I decided to take on the Coast to Coast challenge because I had Covid-19 early on at the beginning of March, way back before the lockdown.  Although I didn’t have to go to hospital, it was grim and has left me feeling extremely tired and weak.

I have always been really strong; I walked the 100km Thames path in one go four years ago, and one day I walked from my village in Surrey across London to St Albans (over 40 miles).  Last year I did a 26 mile walk just to support a friend.  I used to regularly walk two to three miles a day but now I am exhausted after half a mile - and if there are any hills, I can’t speak for puffing.

Shirley in her garden 

At the moment it is really hard to make myself do any exercise so I thought the Coast to Coast challenge might help me to get up and out again.  I am finding the challenge hard because I am used to being much fitter than I currently am. I have only done four miles so far, but I am determined to finish it.  I won’t be very fast and may need extra time, but I am trying to be kind to myself because if I overdo it one day, I am knocked out the next. 

I am doing most of my walking in my garden which is flat. I am lucky because I have a big lawn, and I calculated that by the time I have gone back and forward mowing the stripes I have done one mile.  Needless to say, the grass is quite short at the moment!  I walk on the days I have the stamina, so it was only once a week at first but now I am aiming for every other day.  I walk for about 30 minutes unless I mow the lawn, which takes two hours.


I am lucky to still be employed full time, so I try to fit my walking in after work.  Covid-19 has left me with very achy joints so it takes me a while to get going in the mornings.  I used to get up and be on the train by 6.30am, but now even if I am up and working, I am very slow for about four hours.  After that I am ok, so I walk later.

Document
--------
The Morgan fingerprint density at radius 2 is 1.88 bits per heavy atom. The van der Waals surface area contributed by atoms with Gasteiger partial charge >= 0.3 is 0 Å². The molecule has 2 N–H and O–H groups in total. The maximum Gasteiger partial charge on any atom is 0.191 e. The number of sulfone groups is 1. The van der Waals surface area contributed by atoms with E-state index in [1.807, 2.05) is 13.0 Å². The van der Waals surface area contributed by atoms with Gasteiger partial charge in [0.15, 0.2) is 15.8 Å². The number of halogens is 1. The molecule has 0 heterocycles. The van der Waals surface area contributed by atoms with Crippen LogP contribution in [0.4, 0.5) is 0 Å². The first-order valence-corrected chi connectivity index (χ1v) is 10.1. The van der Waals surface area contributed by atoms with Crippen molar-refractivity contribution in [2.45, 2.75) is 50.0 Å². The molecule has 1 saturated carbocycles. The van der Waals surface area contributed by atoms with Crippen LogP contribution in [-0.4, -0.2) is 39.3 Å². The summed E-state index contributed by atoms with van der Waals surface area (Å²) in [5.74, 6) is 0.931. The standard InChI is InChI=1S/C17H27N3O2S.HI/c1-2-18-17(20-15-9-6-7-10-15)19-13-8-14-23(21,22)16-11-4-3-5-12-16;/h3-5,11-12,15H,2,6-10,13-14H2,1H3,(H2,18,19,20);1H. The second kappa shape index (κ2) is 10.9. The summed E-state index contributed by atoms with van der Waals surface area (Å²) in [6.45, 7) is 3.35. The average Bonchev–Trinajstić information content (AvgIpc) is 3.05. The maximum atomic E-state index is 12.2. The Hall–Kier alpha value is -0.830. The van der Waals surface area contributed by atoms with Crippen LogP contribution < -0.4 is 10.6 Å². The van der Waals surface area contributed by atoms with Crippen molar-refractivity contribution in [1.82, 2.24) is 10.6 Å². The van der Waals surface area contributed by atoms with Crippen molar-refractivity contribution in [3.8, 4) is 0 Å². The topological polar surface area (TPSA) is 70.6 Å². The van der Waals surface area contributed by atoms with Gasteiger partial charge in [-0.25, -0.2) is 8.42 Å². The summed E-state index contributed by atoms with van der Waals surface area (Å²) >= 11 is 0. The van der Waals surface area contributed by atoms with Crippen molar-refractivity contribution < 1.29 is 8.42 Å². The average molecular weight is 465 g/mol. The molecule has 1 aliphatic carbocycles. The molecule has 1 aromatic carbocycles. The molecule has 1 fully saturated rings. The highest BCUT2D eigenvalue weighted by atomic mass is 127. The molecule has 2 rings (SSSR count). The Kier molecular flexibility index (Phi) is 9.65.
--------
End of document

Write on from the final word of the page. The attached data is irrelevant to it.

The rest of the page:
I love being outside in the sunshine and fresh air. I live in the countryside and the birds and wildlife are incredible this year.  It’s also been nice to see all the plants growing in the garden as I have time to appreciate them. It’s been a beautiful spring.

The impact of doing the challenge on my mental health has been so beneficial.

I am happy when I walk, and I believe I am getting healthier. I could imagine that the after-effects of Covid-19 could have left me quite depressed, but I think the walking (and it has been gentle walking) has prevented that happening.

If you are thinking of taking on the challenge, do – it’s fun, it’s a challenge and most of all, you know you are doing something to support spinal injured people who at the moment are particularly vulnerable.

Last year I did the Aspire Channel Swim and I am missing swimming very much, especially since I think it would help my general fitness.  I can’t wait for the pools to re-open - I might even be able to walk there and back by then too.  In the meantime, I am enjoying the different mental health benefits that walking is giving me; when swimming you get into a routine up and down the pool, looking at the same things.  With walking (even mowing the lawn) there is always something new to look at, such as a bird landing or an interesting insect. 

I started the walk a bit late, so I have only raised £30 so far.  My family and friends are great; they aren’t keen to do the walk themselves, but they like to sponsor me. One friend thanked me for asking and said she liked to have the opportunity to do something to help.  I usually ask people I know via Facebook and email; friends, family and colleagues, particularly my line manager who is always very generous! 

My fundraising tip is don’t be afraid to ask people to sponsor you.  People have often said to me “Oh if I’d known I would have sponsored you.”  Also, people are busy and do forget and are often really upset when they realise, so do be kind and give them time and then a little reminder. 

I am glad to have the opportunity to raise funds for people with Spinal Cord Injury as I know that life can be more complicated for them; you have to deal with a lot more paperwork for a start, and often there is a fight to get the right welfare benefits. Sometimes you lose your home as it’s not accessible and your job might be impossible to do. You might need special equipment to access the internet so that you can be independent and able to do your own banking, emails, studying etc. You might need support to access sport and leisure facilities. All these things cost extra money to sort out. I like the thought that I am supporting people to be as independent as possible.


Sponsor Shirley

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